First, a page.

Anyone who watches the news on even a semi-regular basis sees certainly things highlighted repeatedly – corrupt politicians, corrupt corporations, sex scandals, and the plight of newspaper among these. Russell Crowe's latest Blu-ray release, State of Play, combines all of these laments into a single conspiracy theory-laden political-social-economic thriller. The film, directed by Kevin MacDonald (The Last King of Scotland) and based on a British TV series does its best to be everything to everyone and thereby only succeeds marginally with what could have been a great movie.
The cast is a good one and features not only Crowe, but Ben Affleck, Rachel McAdams, Helen Mirren, Robin Wright-Penn, Jason Bateman, and Jeff Daniels too. Much like having a plot which covers every possible thriller base, the filmmakers seem to have cast the movie to cover every possible demographic (save minorities for some strange reason). And, much like the plot, due to breadth of the actors, the depth of each character is quite minimal.
Crowe leads the pack s Cal McCaffrey, a long-in-the-tooth old-school journalist. He's the kind of guy, the audience is repeatedly told, who would rather dig for the truth than simply use Google to find confirmation. That's a skill that cub internet-based reporter Della Frye (McAdams) lacks. Not to worry though, she's teamed up with Cal, so from the very first moment the audience meets her, it's clear where her character is headed.
It's also clear where the entire film is headed – to the highest echelons of power within our government. The movie starts off with a couple of seemingly unconnected murders, but if they were unconnected the audience never would have been shown them both, especially not back-to-back.
As it turns out, the whole thing is connected to increasingly powerful congressman, Stephen Collins (Affleck), who just happens to have been Cal's roommate back in college (there is an 8 year age difference between the two, but we're told that Cal's a hard-living kind of guy, so that might almost be plausible). The two men have shared much through the years, including Collins' wife, Anne (Wright-Penn).
Representative Collins, of course, hasn't been entirely monogamous either, and one of those killed was not only his "lead researcher" but also his mistress. Collins tends to believe that the entire thing has something to do with the committee he leads looking into making a deal with PointCorp, a private defense contractor.
State of Play has a very "ripped from the headlines" feel to it, and no matter how many twists and turns the script by Matthew Michael Carnahan, Tony Gilroy, and Billy Ray and based on Paul Abbott's writing of the British series throw out, anyone who has ever seen a conspiracy theory thriller will know exactly where the larger film is headed. There are a number of sidetracks and deviations thrown in, but it's never entirely clear whether they're there in order to try and shake the audience from the truth or whether they dead end because a single two hour film can't possibly encompass everything the television series did. It certainly feels as though Mirren's newspaper editor character, Daniels' Congressman, and Bateman's PR executive should be far more present in the film than they are.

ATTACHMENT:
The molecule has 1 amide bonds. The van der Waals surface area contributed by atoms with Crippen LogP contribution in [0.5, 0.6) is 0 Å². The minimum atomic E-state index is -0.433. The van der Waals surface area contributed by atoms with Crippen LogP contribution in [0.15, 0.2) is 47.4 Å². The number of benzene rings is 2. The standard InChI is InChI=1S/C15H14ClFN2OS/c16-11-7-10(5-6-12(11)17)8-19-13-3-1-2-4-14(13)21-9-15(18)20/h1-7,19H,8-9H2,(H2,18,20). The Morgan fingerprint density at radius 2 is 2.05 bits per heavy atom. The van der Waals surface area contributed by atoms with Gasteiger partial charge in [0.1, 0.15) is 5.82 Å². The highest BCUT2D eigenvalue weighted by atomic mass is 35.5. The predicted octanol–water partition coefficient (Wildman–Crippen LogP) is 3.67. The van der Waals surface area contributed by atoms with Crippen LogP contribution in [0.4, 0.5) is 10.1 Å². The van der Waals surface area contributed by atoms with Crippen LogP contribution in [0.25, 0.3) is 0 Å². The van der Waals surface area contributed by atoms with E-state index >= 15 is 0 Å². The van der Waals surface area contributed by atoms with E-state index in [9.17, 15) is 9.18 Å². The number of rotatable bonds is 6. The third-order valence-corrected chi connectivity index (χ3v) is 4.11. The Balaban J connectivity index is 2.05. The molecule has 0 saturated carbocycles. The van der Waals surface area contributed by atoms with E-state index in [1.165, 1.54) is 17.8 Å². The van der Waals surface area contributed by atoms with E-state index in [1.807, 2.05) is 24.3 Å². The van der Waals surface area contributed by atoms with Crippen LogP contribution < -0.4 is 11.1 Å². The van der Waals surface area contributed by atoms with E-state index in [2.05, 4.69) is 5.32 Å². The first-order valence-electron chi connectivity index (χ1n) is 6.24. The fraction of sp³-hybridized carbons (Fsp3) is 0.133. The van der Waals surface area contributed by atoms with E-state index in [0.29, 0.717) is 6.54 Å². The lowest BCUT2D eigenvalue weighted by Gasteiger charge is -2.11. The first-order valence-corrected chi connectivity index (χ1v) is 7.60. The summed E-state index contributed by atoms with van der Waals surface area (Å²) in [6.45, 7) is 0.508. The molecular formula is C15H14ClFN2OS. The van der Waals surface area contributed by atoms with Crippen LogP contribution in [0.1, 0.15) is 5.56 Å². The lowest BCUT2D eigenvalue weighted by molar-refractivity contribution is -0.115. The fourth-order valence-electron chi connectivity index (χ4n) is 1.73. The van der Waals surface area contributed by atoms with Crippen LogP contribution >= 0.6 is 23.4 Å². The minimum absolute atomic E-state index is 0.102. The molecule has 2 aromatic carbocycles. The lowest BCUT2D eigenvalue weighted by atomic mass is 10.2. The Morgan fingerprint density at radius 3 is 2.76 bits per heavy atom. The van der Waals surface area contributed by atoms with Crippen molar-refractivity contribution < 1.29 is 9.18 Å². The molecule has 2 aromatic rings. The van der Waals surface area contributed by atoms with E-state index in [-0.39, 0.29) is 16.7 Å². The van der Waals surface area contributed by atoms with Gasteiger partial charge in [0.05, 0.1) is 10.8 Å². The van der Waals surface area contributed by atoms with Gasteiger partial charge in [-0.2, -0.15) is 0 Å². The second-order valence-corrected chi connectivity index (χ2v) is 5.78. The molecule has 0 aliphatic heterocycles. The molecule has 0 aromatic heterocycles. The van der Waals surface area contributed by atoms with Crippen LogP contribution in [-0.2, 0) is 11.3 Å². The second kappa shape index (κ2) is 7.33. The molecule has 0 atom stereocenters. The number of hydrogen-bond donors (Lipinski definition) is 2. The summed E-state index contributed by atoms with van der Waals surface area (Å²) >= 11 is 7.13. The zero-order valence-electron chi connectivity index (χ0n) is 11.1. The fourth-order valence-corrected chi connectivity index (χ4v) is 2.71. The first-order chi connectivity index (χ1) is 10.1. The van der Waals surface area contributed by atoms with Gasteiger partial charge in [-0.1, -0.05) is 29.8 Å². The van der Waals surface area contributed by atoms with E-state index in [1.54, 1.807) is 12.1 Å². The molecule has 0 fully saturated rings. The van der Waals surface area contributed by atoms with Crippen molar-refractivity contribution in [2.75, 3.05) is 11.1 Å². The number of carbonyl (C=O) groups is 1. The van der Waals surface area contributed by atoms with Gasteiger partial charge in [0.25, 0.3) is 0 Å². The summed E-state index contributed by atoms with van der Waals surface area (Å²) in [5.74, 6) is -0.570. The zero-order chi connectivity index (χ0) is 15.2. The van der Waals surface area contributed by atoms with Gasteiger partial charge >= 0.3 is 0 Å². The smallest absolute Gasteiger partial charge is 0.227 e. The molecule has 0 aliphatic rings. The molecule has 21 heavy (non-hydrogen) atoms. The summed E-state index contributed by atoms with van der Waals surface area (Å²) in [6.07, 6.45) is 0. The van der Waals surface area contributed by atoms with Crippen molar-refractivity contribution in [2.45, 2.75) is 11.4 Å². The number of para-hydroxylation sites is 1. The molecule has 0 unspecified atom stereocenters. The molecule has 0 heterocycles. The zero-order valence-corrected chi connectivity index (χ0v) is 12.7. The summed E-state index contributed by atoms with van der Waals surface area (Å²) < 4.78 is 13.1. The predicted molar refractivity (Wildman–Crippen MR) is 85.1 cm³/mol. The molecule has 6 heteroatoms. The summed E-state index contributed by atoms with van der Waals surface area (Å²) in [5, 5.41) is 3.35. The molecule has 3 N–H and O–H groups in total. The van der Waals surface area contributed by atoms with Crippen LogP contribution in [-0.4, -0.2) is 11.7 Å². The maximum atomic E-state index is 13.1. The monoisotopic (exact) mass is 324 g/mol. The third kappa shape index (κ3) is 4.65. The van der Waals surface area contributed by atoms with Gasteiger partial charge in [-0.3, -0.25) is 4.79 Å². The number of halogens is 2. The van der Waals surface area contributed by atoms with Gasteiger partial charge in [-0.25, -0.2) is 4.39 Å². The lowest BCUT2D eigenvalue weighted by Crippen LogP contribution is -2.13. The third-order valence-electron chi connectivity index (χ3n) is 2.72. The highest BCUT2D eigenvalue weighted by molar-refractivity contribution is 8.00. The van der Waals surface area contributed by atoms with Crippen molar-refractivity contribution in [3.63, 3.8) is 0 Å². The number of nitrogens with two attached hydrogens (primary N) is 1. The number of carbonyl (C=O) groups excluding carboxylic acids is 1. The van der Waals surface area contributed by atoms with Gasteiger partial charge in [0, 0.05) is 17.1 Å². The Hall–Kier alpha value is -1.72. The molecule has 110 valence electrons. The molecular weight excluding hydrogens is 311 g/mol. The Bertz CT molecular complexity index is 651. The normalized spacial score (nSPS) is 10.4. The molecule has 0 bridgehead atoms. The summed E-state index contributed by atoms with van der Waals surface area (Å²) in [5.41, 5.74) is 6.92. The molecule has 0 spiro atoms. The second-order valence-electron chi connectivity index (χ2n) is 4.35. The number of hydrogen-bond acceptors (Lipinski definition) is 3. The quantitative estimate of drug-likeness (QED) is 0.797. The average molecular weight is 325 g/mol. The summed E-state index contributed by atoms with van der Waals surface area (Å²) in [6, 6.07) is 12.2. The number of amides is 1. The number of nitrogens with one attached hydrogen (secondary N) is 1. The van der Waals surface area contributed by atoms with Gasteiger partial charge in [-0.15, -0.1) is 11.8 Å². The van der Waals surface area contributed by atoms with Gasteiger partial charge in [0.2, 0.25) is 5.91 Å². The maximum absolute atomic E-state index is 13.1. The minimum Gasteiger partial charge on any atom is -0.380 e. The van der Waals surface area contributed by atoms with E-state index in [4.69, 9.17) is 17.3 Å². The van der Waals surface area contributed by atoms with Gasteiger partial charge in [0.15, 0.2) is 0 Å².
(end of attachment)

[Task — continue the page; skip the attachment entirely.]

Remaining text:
State of Play isn't a bad film by any stretch of the imagination, but it simply cannot hold a candle to a classic newspaper-reporter(s)-searching-for-the-truth film like All The President's Men. Unfortunately however for State of Play, such a comparison almost has to be made and State of Play will always come up wanting in one.
The quality of the Blu-ray release is pretty standard. There is a good sharpness to the picture and much detail can be found in it, but blacks do tend to blend together more than they should which makes it difficult to discern what is taking place in some scenes. The film, while it does have some gunplay, tends to be in the dialogue-heavy thriller vein and the 5.1 channel English DTS-HD Master Audio track handles it acceptably, though some of the more quiet dialogue tends to get lost.
The extras on the release include some picture-in-picture behind the scenes footage and looks at actual D.C. locations as well as deleted scenes and a making-of documentary. This last piece is most noticeable for the high regard in which the filmmakers hold the British series. While liking one's source material is important, after watching the featurette, one can't help but wonder why they didn't just watch the British TV show instead of this movie.
It is a little hard to fault State of Play for not being as good as what might be one of the best movies ever made, but there are simply too many similarities between it and All the President's Men for the comparison not to get made. State of Play certainly explores slightly different terrain than that film, but as State of Play never draws in the audience to its own plot sufficiently the comparison lingers and inevitably leaves one disappointed with this film.